Written and directed by Russell Owen
Eric Black (Tom Hughes) is a man with a troubled past who, in search of inner peace and resolution, accepts a job offer as a shepherd on an otherwise uninhabited Scottish island. The location is a remote wilderness, and if these few words of description hint at Jack Nicholson’s performance for Stanley Kubrick as Jack Torrance, then you won’t be far off the mark. But while there is much about Shepherd (even the opening helicopter shot of a car driving into the remote hills) that hints at Stephen King’s masterpiece, this movie lacks The Shining’s shine.
As Black comes tries to come to terms with his past, he is tormented by scenes with his devoutly Christian mother (passable work from Greta Scacchi) and an enigmatic local fisherwoman (Kate Dickie), whose faith is far more dark. Ultimately the narrative here is too focussed on Black’s self-indulgent introspection, rather than a terrifying psychological horror. If there were less of his soul-searching and more (and better) graphically visual excitement, then the film would have been immeasurably improved.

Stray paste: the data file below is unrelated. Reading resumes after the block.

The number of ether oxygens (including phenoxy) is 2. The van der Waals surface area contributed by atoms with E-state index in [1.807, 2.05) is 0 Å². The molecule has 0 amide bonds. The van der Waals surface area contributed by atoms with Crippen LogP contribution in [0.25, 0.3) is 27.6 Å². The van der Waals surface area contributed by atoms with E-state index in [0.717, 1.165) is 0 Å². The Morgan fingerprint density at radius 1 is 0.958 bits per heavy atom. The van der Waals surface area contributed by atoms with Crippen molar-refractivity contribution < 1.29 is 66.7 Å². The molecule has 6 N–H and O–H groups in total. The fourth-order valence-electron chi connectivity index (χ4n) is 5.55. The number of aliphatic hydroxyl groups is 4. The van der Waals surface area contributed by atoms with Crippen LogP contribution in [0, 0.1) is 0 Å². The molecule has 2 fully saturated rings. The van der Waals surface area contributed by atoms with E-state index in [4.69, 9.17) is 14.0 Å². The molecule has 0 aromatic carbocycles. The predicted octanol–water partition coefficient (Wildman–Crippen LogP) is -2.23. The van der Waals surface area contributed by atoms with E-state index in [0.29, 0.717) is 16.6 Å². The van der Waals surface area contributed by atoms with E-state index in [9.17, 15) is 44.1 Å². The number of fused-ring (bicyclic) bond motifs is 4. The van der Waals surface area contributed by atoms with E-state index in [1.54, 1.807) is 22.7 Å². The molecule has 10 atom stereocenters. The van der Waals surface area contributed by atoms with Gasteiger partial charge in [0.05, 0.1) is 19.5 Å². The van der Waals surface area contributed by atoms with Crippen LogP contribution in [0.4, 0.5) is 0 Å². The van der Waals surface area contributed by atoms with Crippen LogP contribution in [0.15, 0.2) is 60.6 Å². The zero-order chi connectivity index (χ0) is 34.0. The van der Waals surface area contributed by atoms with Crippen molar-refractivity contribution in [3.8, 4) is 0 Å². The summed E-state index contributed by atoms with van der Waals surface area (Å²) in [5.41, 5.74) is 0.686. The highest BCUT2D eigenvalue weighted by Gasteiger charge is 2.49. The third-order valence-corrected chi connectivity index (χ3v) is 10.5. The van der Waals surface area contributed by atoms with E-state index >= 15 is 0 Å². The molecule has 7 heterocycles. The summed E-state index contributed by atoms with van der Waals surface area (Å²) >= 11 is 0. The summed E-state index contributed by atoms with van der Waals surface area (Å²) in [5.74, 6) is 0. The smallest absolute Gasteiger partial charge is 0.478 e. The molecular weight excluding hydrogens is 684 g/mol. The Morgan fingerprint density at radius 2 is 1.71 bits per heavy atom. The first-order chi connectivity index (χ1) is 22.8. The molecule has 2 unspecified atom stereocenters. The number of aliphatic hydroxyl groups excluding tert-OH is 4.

Wags may spot a brief nod to The Italian Job, while a field full of crucified sheep did little more than amusingly suggest The Slaughtered Lamb inn from An American Werewolf In London.To its credit the film’s aerial and drone photography of the Scottish and Welsh landscapes is gorgeous, easily passing as a promo for those two countries’ tourist boards. But as a worthwhile horror movie, this Shining-lite, lacks polish.
Shepherd will be available on Blu-ray and Digital Download from 21st February